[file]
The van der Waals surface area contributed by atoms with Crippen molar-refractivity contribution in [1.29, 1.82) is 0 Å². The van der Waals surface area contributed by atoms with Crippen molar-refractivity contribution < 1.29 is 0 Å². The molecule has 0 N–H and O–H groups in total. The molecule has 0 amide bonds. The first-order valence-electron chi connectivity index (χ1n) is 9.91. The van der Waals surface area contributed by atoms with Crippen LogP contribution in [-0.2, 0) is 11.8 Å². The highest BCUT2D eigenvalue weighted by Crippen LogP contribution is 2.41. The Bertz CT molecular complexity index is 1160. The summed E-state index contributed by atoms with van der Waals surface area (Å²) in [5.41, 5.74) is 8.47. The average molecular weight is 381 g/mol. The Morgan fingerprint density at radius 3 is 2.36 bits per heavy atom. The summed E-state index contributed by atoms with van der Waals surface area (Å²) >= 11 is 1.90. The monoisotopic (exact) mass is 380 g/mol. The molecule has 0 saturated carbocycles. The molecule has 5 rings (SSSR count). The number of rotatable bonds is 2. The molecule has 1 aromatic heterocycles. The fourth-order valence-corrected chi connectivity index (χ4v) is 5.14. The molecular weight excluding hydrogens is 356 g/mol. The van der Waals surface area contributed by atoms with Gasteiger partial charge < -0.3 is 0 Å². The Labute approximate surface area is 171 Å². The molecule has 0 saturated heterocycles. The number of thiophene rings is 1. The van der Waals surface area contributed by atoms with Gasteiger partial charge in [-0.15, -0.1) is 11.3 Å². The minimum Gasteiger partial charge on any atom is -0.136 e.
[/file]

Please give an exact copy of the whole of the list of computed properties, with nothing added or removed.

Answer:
The van der Waals surface area contributed by atoms with Crippen molar-refractivity contribution in [1.29, 1.82) is 0 Å². The van der Waals surface area contributed by atoms with Crippen molar-refractivity contribution < 1.29 is 0 Å². The molecule has 0 N–H and O–H groups in total. The molecule has 0 amide bonds. The first-order valence-electron chi connectivity index (χ1n) is 9.91. The van der Waals surface area contributed by atoms with Crippen LogP contribution in [-0.2, 0) is 11.8 Å². The highest BCUT2D eigenvalue weighted by Crippen LogP contribution is 2.41. The Bertz CT molecular complexity index is 1160. The summed E-state index contributed by atoms with van der Waals surface area (Å²) in [5.41, 5.74) is 8.47. The average molecular weight is 381 g/mol. The Morgan fingerprint density at radius 3 is 2.36 bits per heavy atom. The summed E-state index contributed by atoms with van der Waals surface area (Å²) >= 11 is 1.90. The monoisotopic (exact) mass is 380 g/mol. The molecule has 0 saturated carbocycles. The molecule has 5 rings (SSSR count). The number of rotatable bonds is 2. The molecule has 1 aromatic heterocycles. The fourth-order valence-corrected chi connectivity index (χ4v) is 5.14. The molecular weight excluding hydrogens is 356 g/mol. The van der Waals surface area contributed by atoms with Gasteiger partial charge < -0.3 is 0 Å². The Labute approximate surface area is 171 Å². The molecule has 0 saturated heterocycles. The number of thiophene rings is 1. The van der Waals surface area contributed by atoms with Gasteiger partial charge in [-0.15, -0.1) is 11.3 Å². The minimum Gasteiger partial charge on any atom is -0.136 e.